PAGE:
Tell us one thing that’s on your bucket list.
Going to Paris.

Favorite ice cream flavor?
Chocolate. Malted. Crunch. And anything Ben & Jerry’s

You’re looking for a midnight snack… what are you reaching for? Or ordering?

What’s the most inspiring thing anyone has ever said to you?
A lot of people have said so many inspiring things to me. It’s difficult to choose. One that sticks out through the years is when seeing Chaz Palmenteri in A Bronx Tale  when I first joined the national tour of Wicked. He told us what his father used to tell him,

“The saddest thing in life is wasted talent.”
Chaz had the quote on his business cards- of which I still have one. Don’t waste your talent. Use it. For good, preferably.



With a Little Bit of Help From My Friends…
By Krista Carson Elhai,
Projects with Jason Production Education Team
I could not imagine my life as a theatre educator without my theatre friends. Every good idea I’ve ever had, or lesson I’ve taught, has been shared, inspired, or influenced by someone in my life. As a result, I find myself a hoarder of lessons, units, and theatrical resources. I’m sure there will be a reality show on this subject soon (have you seen what gets a reality show these days?), but in the meantime here are a few of my new favorites:

All Things Shakespeare:

Arts & Cultures Resources:

  • All Arts– including streaming, podcasts, interviews in Art, Dance, Film, Theatre.

Classes, Lectures, Webinars in the Arts:

Classroom Resources:

General Theatre Resources:

Musical Theatre links & books:

Socio Emotional Learning:

Technical Theatre Resources:

Virtual Theatre resources:
  • Theaterish– Dozens & dozens of resources for Virtual Theatre. Classroom ideas by grade/focus area.




Nina West’s music video for her hit song, “Lisa Frankenstein.”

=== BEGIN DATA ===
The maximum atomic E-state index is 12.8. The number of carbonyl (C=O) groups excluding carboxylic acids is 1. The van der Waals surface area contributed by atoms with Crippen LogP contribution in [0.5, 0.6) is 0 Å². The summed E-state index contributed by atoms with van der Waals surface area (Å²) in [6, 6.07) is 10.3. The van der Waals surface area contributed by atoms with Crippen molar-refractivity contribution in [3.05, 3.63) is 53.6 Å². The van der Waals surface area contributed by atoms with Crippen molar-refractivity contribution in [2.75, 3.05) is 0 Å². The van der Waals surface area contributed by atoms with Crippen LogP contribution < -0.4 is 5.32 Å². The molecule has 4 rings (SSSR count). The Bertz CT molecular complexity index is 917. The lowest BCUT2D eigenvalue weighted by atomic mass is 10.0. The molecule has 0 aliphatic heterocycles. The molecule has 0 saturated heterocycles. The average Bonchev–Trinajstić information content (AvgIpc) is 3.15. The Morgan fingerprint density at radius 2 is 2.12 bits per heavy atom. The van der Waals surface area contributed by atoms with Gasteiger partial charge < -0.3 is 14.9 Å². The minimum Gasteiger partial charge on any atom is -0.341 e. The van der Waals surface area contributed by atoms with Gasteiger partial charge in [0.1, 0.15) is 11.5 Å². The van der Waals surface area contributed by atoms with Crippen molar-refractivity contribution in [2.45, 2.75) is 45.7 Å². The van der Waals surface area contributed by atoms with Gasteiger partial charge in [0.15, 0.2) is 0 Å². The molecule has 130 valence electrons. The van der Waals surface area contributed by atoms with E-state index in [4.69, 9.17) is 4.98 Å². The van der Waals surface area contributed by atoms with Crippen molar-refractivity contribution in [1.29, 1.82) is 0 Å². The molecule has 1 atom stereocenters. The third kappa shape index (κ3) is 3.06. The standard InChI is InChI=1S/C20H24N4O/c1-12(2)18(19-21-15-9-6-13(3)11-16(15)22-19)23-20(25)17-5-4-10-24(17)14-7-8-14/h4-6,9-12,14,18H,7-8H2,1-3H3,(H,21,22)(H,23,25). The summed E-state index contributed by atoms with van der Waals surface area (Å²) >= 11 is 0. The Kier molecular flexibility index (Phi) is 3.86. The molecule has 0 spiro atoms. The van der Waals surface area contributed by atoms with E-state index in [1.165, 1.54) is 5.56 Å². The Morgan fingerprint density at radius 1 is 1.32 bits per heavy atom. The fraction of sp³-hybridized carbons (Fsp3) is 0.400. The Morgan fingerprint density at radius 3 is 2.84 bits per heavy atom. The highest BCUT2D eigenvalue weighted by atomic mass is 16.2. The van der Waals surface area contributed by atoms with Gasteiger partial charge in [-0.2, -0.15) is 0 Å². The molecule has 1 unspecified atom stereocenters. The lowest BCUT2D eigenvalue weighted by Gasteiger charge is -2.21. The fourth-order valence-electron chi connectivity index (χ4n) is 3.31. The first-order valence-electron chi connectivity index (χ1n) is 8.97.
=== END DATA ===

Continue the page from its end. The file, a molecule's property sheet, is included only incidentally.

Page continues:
Nina West is a Projects with Jason Artist-in-Residence.

[Image Description: Photo of Lesley McKinnell. She is facing left, tilting her head to the right to look at the camera. She is smiling, wearing a white v-neck shirt and pink blazer. She has dark brown hair and green eyes. End image description.]
“Nina West, the drag persona of Andrew Levitt, has grown into a legendary figure, creating a platform to lift up and support LGBTQ organizations. He’s done thousands of shows, participates in hundreds of appearances each year, and has given generously in time, talent, and treasure to the community. The charity performance he does at the end of each big show averages about $1,500—an incredible testament to his passion, and the generosity of his audience.”



[Image Description: photo of Projects with Jason Team Member/Host of Technical Supervisor Kyle D. Cole, author of the article entitled, "Finding My Light." Kyle is posed in front of Sleeping Beauty's Castle at Disneyland. He is smiling with his teeth showing. He has brown hair and hazel eyes. His hair is spiked up. He is wearing a blue button-down shirt with his Disneyland name tag above the left breast pocket. End image description.]
Photo of: Kyle D. Cole

Art Finds A Way
By Kyle D. Cole
Projects with Jason Technical Supervisor